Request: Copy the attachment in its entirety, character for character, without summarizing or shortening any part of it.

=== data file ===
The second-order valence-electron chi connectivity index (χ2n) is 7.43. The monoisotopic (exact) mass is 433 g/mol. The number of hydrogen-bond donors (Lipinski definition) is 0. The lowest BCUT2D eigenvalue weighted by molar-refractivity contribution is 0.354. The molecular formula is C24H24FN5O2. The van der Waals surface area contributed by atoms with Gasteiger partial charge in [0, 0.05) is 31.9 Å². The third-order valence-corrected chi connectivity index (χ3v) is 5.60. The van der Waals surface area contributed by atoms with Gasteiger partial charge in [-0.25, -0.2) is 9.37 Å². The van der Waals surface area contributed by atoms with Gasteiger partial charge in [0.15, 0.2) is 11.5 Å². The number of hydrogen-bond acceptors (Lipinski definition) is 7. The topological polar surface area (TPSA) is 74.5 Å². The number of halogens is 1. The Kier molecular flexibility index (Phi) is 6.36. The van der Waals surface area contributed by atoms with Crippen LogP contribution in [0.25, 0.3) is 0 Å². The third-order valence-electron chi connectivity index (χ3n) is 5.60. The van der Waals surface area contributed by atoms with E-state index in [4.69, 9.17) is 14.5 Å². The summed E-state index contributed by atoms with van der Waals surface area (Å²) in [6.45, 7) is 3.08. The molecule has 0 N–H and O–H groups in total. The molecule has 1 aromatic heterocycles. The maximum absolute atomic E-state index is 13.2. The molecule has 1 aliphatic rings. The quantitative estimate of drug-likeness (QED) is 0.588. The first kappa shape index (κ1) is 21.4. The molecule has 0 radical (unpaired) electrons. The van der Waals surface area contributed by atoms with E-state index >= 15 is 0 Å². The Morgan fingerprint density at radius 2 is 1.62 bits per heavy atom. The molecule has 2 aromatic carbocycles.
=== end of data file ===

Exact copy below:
The second-order valence-electron chi connectivity index (χ2n) is 7.43. The monoisotopic (exact) mass is 433 g/mol. The number of hydrogen-bond donors (Lipinski definition) is 0. The lowest BCUT2D eigenvalue weighted by molar-refractivity contribution is 0.354. The molecular formula is C24H24FN5O2. The van der Waals surface area contributed by atoms with Gasteiger partial charge in [0, 0.05) is 31.9 Å². The third-order valence-corrected chi connectivity index (χ3v) is 5.60. The van der Waals surface area contributed by atoms with Gasteiger partial charge in [-0.25, -0.2) is 9.37 Å². The van der Waals surface area contributed by atoms with Gasteiger partial charge in [0.15, 0.2) is 11.5 Å². The number of hydrogen-bond acceptors (Lipinski definition) is 7. The topological polar surface area (TPSA) is 74.5 Å². The number of halogens is 1. The Kier molecular flexibility index (Phi) is 6.36. The van der Waals surface area contributed by atoms with Crippen LogP contribution in [0.25, 0.3) is 0 Å². The third-order valence-electron chi connectivity index (χ3n) is 5.60. The van der Waals surface area contributed by atoms with E-state index in [4.69, 9.17) is 14.5 Å². The summed E-state index contributed by atoms with van der Waals surface area (Å²) in [6.45, 7) is 3.08. The molecule has 0 N–H and O–H groups in total. The molecule has 1 aromatic heterocycles. The maximum absolute atomic E-state index is 13.2. The molecule has 1 aliphatic rings. The quantitative estimate of drug-likeness (QED) is 0.588. The first kappa shape index (κ1) is 21.4. The molecule has 0 radical (unpaired) electrons. The van der Waals surface area contributed by atoms with E-state index >= 15 is 0 Å². The Morgan fingerprint density at radius 2 is 1.62 bits per heavy atom. The molecule has 2 aromatic carbocycles.